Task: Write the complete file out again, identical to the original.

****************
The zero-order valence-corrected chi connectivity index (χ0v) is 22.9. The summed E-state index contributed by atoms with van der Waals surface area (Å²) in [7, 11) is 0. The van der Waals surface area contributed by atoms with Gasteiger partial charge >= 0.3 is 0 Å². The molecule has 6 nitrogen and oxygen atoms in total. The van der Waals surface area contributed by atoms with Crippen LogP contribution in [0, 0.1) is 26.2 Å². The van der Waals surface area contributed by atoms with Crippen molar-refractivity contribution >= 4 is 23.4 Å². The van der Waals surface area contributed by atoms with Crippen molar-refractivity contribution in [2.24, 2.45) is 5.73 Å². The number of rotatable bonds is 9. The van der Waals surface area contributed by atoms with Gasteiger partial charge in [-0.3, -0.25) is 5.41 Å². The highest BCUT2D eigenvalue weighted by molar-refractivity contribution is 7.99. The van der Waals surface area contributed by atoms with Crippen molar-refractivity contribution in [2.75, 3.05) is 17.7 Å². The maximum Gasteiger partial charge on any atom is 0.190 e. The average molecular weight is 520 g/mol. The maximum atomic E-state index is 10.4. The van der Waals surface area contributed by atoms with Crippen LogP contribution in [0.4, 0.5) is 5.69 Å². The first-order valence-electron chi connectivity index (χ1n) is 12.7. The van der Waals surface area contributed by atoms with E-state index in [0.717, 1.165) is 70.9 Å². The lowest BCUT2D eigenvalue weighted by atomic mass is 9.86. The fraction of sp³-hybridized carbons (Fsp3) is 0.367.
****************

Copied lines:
The zero-order valence-corrected chi connectivity index (χ0v) is 22.9. The summed E-state index contributed by atoms with van der Waals surface area (Å²) in [7, 11) is 0. The van der Waals surface area contributed by atoms with Gasteiger partial charge >= 0.3 is 0 Å². The molecule has 6 nitrogen and oxygen atoms in total. The van der Waals surface area contributed by atoms with Crippen LogP contribution in [0, 0.1) is 26.2 Å². The van der Waals surface area contributed by atoms with Crippen molar-refractivity contribution >= 4 is 23.4 Å². The van der Waals surface area contributed by atoms with Crippen molar-refractivity contribution in [2.24, 2.45) is 5.73 Å². The number of rotatable bonds is 9. The van der Waals surface area contributed by atoms with Gasteiger partial charge in [-0.3, -0.25) is 5.41 Å². The highest BCUT2D eigenvalue weighted by molar-refractivity contribution is 7.99. The van der Waals surface area contributed by atoms with Crippen molar-refractivity contribution in [2.75, 3.05) is 17.7 Å². The maximum Gasteiger partial charge on any atom is 0.190 e. The average molecular weight is 520 g/mol. The maximum atomic E-state index is 10.4. The van der Waals surface area contributed by atoms with Crippen LogP contribution in [0.4, 0.5) is 5.69 Å². The first-order valence-electron chi connectivity index (χ1n) is 12.7. The van der Waals surface area contributed by atoms with E-state index in [0.717, 1.165) is 70.9 Å². The lowest BCUT2D eigenvalue weighted by atomic mass is 9.86. The fraction of sp³-hybridized carbons (Fsp3) is 0.367.